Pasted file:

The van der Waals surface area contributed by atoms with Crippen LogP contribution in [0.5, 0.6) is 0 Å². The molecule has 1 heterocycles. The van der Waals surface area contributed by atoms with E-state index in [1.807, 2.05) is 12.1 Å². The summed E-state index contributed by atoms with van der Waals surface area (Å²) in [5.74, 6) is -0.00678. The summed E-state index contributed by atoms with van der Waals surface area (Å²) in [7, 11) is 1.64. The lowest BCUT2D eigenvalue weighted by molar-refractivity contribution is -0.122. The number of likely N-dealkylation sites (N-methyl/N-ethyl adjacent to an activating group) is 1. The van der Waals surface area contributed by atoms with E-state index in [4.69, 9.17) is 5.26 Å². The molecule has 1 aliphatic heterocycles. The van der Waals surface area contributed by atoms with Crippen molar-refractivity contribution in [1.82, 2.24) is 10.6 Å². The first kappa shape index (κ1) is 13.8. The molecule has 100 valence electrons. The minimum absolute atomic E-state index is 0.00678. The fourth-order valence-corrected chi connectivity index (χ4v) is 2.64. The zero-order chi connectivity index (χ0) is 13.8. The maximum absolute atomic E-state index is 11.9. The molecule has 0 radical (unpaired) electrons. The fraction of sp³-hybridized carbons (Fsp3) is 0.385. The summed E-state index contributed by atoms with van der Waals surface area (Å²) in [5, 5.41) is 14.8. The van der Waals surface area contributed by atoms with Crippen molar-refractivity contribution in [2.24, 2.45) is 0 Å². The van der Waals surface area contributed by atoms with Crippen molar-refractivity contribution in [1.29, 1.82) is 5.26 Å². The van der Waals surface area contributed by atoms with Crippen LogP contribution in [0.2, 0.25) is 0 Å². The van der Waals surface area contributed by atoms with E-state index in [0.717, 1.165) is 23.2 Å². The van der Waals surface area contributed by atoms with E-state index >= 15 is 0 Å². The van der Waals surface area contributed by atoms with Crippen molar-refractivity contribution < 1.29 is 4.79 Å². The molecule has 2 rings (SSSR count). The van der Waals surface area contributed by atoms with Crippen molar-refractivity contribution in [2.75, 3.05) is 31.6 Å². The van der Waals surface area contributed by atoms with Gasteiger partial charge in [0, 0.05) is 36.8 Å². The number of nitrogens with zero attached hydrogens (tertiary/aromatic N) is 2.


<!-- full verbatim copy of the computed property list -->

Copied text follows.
The van der Waals surface area contributed by atoms with Crippen LogP contribution in [0.5, 0.6) is 0 Å². The molecule has 1 heterocycles. The van der Waals surface area contributed by atoms with E-state index in [1.807, 2.05) is 12.1 Å². The summed E-state index contributed by atoms with van der Waals surface area (Å²) in [5.74, 6) is -0.00678. The summed E-state index contributed by atoms with van der Waals surface area (Å²) in [7, 11) is 1.64. The lowest BCUT2D eigenvalue weighted by molar-refractivity contribution is -0.122. The number of likely N-dealkylation sites (N-methyl/N-ethyl adjacent to an activating group) is 1. The van der Waals surface area contributed by atoms with E-state index in [4.69, 9.17) is 5.26 Å². The molecule has 1 aliphatic heterocycles. The van der Waals surface area contributed by atoms with Crippen molar-refractivity contribution in [1.82, 2.24) is 10.6 Å². The first kappa shape index (κ1) is 13.8. The molecule has 100 valence electrons. The minimum absolute atomic E-state index is 0.00678. The fourth-order valence-corrected chi connectivity index (χ4v) is 2.64. The zero-order chi connectivity index (χ0) is 13.8. The maximum absolute atomic E-state index is 11.9. The molecule has 0 radical (unpaired) electrons. The fraction of sp³-hybridized carbons (Fsp3) is 0.385. The summed E-state index contributed by atoms with van der Waals surface area (Å²) in [5, 5.41) is 14.8. The van der Waals surface area contributed by atoms with Crippen molar-refractivity contribution in [2.24, 2.45) is 0 Å². The van der Waals surface area contributed by atoms with Crippen molar-refractivity contribution in [1.29, 1.82) is 5.26 Å². The van der Waals surface area contributed by atoms with Crippen LogP contribution in [0.2, 0.25) is 0 Å². The van der Waals surface area contributed by atoms with E-state index in [0.717, 1.165) is 23.2 Å². The van der Waals surface area contributed by atoms with E-state index >= 15 is 0 Å². The van der Waals surface area contributed by atoms with Crippen molar-refractivity contribution < 1.29 is 4.79 Å². The molecule has 2 rings (SSSR count). The van der Waals surface area contributed by atoms with Crippen molar-refractivity contribution in [2.75, 3.05) is 31.6 Å². The van der Waals surface area contributed by atoms with Gasteiger partial charge in [0, 0.05) is 36.8 Å². The number of nitrogens with zero attached hydrogens (tertiary/aromatic N) is 2.